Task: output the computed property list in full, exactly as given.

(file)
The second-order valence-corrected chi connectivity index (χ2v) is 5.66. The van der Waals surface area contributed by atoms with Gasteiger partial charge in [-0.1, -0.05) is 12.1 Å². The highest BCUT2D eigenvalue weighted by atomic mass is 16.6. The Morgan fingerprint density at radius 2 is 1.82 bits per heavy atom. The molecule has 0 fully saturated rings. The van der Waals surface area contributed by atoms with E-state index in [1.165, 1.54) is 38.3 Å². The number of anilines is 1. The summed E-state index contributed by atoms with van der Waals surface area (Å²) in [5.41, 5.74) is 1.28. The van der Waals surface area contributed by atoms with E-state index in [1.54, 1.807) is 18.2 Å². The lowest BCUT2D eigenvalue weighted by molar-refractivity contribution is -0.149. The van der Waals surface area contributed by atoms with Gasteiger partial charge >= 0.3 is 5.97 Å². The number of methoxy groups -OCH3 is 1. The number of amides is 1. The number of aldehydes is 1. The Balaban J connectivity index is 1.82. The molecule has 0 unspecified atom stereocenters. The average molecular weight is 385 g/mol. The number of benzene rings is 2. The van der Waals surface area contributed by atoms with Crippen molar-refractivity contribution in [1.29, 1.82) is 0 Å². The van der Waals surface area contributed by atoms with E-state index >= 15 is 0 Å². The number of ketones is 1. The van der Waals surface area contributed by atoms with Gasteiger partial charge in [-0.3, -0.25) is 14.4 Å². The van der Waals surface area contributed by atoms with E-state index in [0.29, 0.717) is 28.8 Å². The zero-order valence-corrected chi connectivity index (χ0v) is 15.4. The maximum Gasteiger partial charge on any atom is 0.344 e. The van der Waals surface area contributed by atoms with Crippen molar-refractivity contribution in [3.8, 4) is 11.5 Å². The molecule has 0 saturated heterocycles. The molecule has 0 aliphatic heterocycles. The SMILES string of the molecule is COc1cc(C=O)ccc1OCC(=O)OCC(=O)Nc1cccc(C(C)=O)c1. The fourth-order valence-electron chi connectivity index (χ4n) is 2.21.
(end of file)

The second-order valence-corrected chi connectivity index (χ2v) is 5.66. The van der Waals surface area contributed by atoms with Gasteiger partial charge in [-0.1, -0.05) is 12.1 Å². The highest BCUT2D eigenvalue weighted by atomic mass is 16.6. The Morgan fingerprint density at radius 2 is 1.82 bits per heavy atom. The molecule has 0 fully saturated rings. The van der Waals surface area contributed by atoms with E-state index in [1.165, 1.54) is 38.3 Å². The number of anilines is 1. The summed E-state index contributed by atoms with van der Waals surface area (Å²) in [5.41, 5.74) is 1.28. The van der Waals surface area contributed by atoms with E-state index in [1.54, 1.807) is 18.2 Å². The lowest BCUT2D eigenvalue weighted by molar-refractivity contribution is -0.149. The van der Waals surface area contributed by atoms with Gasteiger partial charge >= 0.3 is 5.97 Å². The number of methoxy groups -OCH3 is 1. The number of amides is 1. The number of aldehydes is 1. The Balaban J connectivity index is 1.82. The molecule has 0 unspecified atom stereocenters. The average molecular weight is 385 g/mol. The number of benzene rings is 2. The van der Waals surface area contributed by atoms with Crippen molar-refractivity contribution in [1.29, 1.82) is 0 Å². The van der Waals surface area contributed by atoms with E-state index >= 15 is 0 Å². The number of ketones is 1. The van der Waals surface area contributed by atoms with Gasteiger partial charge in [-0.3, -0.25) is 14.4 Å². The van der Waals surface area contributed by atoms with E-state index in [0.29, 0.717) is 28.8 Å². The zero-order valence-corrected chi connectivity index (χ0v) is 15.4. The maximum Gasteiger partial charge on any atom is 0.344 e. The van der Waals surface area contributed by atoms with Crippen molar-refractivity contribution in [3.8, 4) is 11.5 Å². The molecule has 0 saturated heterocycles. The molecule has 0 aliphatic heterocycles. The SMILES string of the molecule is COc1cc(C=O)ccc1OCC(=O)OCC(=O)Nc1cccc(C(C)=O)c1. The fourth-order valence-electron chi connectivity index (χ4n) is 2.21.